Even though customer irritation appears to be at a record high, we are not likely to see a wide defection from Windows by those who have embraced the platform, since the resources required to make such a move are too great.
Customers have had plenty to grouse about lately, what with a deadline looming that forces them to sign onto an unpopular licensing program, confusion over the value of moving to Microsoft's .NET Server, unhappiness about losing support for NT 4.0 next year, and on and on. But what's a customer to do, really?
Experts say there's not much you can do. While customers may be more vocal about their discomfort, making a switch is too big a deal unless the business factors can somehow outweigh the massive disruption that is likely to result.
In a recent interview, Mark Minasi, author and long-time Microsoft observer, said on the server side, Linux is a great DNS server, a nice Web server, but these platforms are stand-alone items that are not integrated into a domain.
Are you mad about all the bugs in Microsoft's software? Minasi said Sun Microsystem Inc.'s iPlanet and other products are just as buggy.
Linux has made some headway. Going forward it is possible that Linux can find its way into corporations the same way that Windows got its foot in the door. Many freshly minted college graduates like Linux, and in fact, many prefer it to Windows.
Universities themselves are hotbeds of Linux usage. At Montana State
Bourque said the move to Linux is not so much driven by Microsoft's new licensing plan, though that plays a part. "I don't care which OS I use, but it has to be secure, reliable, from a company that doesn't nickel and dime me to death and can respond to reliability and security issues immediately."
"At the moment, Linux gives me much more hope for Utopia than Microsoft," Bourque said.
But for the average enterprise customer, just looking at the cost of transferring from one platform to another, where the end result may not be an improvement to what they're already doing, is enough to sink the idea of making a move. That's the word from Dan Kusnetzky, vice president of system software research at International Data Corp., Framingham, Mass.
This might change if the Windows price tag rises to where it could be weighed against making a change. But even a free piece of software that runs on commodity hardware could turn out to be the most expensive choice if new staff has to be hired to manage the platform, Kusnetzky said.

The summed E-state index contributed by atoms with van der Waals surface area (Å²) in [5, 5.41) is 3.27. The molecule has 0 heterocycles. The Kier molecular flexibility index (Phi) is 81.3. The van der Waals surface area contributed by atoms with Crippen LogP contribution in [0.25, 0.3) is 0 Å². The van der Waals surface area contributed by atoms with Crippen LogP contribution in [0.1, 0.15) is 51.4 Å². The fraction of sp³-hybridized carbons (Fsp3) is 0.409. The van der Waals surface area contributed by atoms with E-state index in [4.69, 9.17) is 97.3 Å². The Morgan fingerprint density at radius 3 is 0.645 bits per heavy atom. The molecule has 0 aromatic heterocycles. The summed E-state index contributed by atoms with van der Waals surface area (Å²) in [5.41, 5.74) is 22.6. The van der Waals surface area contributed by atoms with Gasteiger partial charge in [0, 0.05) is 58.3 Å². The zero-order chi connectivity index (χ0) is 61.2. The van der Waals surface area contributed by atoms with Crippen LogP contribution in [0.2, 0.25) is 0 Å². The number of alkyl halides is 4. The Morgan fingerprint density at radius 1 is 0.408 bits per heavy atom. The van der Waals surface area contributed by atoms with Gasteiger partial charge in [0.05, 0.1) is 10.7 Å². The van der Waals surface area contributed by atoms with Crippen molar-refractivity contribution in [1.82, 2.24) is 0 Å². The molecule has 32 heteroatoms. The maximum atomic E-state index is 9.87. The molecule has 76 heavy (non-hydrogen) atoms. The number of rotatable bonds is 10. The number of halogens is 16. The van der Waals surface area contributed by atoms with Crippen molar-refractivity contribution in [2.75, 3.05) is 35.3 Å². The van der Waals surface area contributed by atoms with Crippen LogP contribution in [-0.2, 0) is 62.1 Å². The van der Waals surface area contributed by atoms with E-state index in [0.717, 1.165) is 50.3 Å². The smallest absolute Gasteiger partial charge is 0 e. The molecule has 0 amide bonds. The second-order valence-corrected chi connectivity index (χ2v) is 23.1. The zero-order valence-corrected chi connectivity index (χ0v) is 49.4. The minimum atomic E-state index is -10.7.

IT administrators have to consider the cost of compensation, floor space, operational support, etc. It doesn't take many hours of low productivity or problems for a business manager to justify staying with Microsoft. But all of this reflects how the game is played today, in a PC-centric world, where Microsoft owns the desktop operating system, the personal productivity suites, development tools and communication architecture.
"If the game changes, and the center of the world is a non-PC, intelligent appliance, with the applications running back in the network, then it's not all that clear that Microsoft's software will predominate," Kusnetzky said.
"They don't own the lion's share of embedded operating systems of Web-centric computing software. It's unclear that when you connect into the network, I'm not sure Microsoft has an advantage over Sun or IBM's AIX."
Of course there will always be plenty of customers who don't have the time and staff to muck around with Unix or Linux, and they believe that sticking with Microsoft is just easier.
Executives at the Krispy Kreme Doughnut Corp. had briefly considered using a Linux-based Web server but decided to be a test site for .NET and Internet Information Server version 6.0.
"We talked about Linux and open source, and I'm not opposed to it, but we felt like we could capitalize on our experience with Windows development environments," said Frank Hood, vice president of operations at Krispy Kreme in Winston-Salem, N.C.
"We want to sell doughnuts and for as much as we can. We don't want to be messing around with operating systems."
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